Wootton also paid tribute to Roddick’s journalism in Sight & Sound, London’s Evening Standard and in Screen International and Moving Pictures.
“He was incredibly knowledgeable but also a great researcher. He produced on time, accurately, and he was never slipshod. He was incredibly professional but also a really fun guy to hang out with and to know.”
Roy Boulter and Solon Papadopoulos. founders of Liverpool-based Hurricane Films, spoke of the help Roddick gave them as “relatively inexperienced” producers when they were launching Terence Davies’ Of Time And The City in Cannes in 2008.
“Nick was just excited that Terence was making films again,” Boulter remembered. “We would always seek him out at festivals [where he and Jo were always familiar faces]. My fondest memories of Nick are at the Utrecht co-production platform, where he was instrumental in what for me is one of the most valuable and enjoyable annual events. We are heartbroken to hear of his passing and send our deepest condolences to Jo and their family.”
Amsterdam-based industry consultant Claudia Landsberger spoke of Roddick’s popularity within the Dutch industry.
“When you saw Nick, it was always very reassuring that, OK, we are all here and it is all going to be fine. It had a little to do with his voice, which was always so calm,” said Landsberger, also recalling the “kind authority” Roddick exuded when he was chairing industry sessions at the Netherlands Production Platform in Utrecht. “His cynical, sarcastic humour did very well with the Dutch,” she added.
Chris Pickard, a fellow journalist at Screen International and Moving Pictures (which Pickard also edited), spoke of Roddick’s cosmopolitanism – something which distinguished him from most other British film trade journalists.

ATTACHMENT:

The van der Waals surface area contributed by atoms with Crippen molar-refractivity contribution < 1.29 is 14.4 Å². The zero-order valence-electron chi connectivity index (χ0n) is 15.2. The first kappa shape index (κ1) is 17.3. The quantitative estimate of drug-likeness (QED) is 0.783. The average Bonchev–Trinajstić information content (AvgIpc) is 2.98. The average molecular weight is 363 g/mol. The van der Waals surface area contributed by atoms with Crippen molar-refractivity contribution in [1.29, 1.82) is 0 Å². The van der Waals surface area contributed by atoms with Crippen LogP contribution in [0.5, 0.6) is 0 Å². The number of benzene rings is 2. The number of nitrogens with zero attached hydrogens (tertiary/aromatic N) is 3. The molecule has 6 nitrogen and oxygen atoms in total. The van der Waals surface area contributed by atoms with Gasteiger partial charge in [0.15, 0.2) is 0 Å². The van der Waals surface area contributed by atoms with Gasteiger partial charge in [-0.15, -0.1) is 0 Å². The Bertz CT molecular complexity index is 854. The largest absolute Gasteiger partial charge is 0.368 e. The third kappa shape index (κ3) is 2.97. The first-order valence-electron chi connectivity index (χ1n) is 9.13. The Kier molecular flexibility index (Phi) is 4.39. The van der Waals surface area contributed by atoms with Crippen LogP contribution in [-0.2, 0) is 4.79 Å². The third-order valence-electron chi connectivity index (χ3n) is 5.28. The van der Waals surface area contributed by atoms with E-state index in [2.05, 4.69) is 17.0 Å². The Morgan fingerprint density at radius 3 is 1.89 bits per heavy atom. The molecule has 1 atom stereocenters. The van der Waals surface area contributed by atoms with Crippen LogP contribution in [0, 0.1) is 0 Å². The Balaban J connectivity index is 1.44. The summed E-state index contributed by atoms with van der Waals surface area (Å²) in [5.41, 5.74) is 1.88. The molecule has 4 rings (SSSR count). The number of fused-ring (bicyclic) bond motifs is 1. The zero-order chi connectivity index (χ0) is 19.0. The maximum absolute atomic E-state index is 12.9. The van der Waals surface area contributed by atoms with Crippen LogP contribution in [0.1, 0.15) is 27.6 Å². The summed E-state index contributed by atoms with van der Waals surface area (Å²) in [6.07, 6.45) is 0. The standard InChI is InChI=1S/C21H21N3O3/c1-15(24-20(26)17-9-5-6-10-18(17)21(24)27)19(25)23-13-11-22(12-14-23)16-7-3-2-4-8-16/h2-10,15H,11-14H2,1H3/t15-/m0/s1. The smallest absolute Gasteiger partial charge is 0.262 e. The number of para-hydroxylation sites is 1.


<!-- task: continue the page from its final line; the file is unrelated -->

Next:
“Nick was the consummate professional journalist and editor. He had an understanding of how international we all were. He was dealing with this massive network of correspondents all across the globe. He was a strong editor and knew what he wanted. He was also one of the editors who had the full international picture. You can’t just think of what is happening in Britain or the States.”
Former Moving Pictures journalist Mike Downey, now producer at Fame (London+Dublin) and deputy chairman of the European Film Academy, worked with Roddick at such publications as Stills, Cinema Papers, Screen International and Moving Pictures. He pointed to Roddick’s gifts “as an editor without equal in the film trade business, creative, passionate, but much much more than that. He curated and mentored so many young writers and film professionals, who took what they learned from him and went on to great things.”
One of his proteges, Christian De Schutter, currently manager at Flanders Image but who worked alongside Roddick at Moving Pictures, praised his “professionalism, his knowledge about film and the film industry, his analytical skills and his sense of humour.”
Roddick was an author, academic, industry consultant and publisher as well as a journalist. Among his best-known books was A New Deal In Entertainment: Warner Brothers In The 1930s.
Jo Roddick wrote on Facebook earlier this week: “Nick waited till after the fireworks at midnight before he left us. We were all with him.”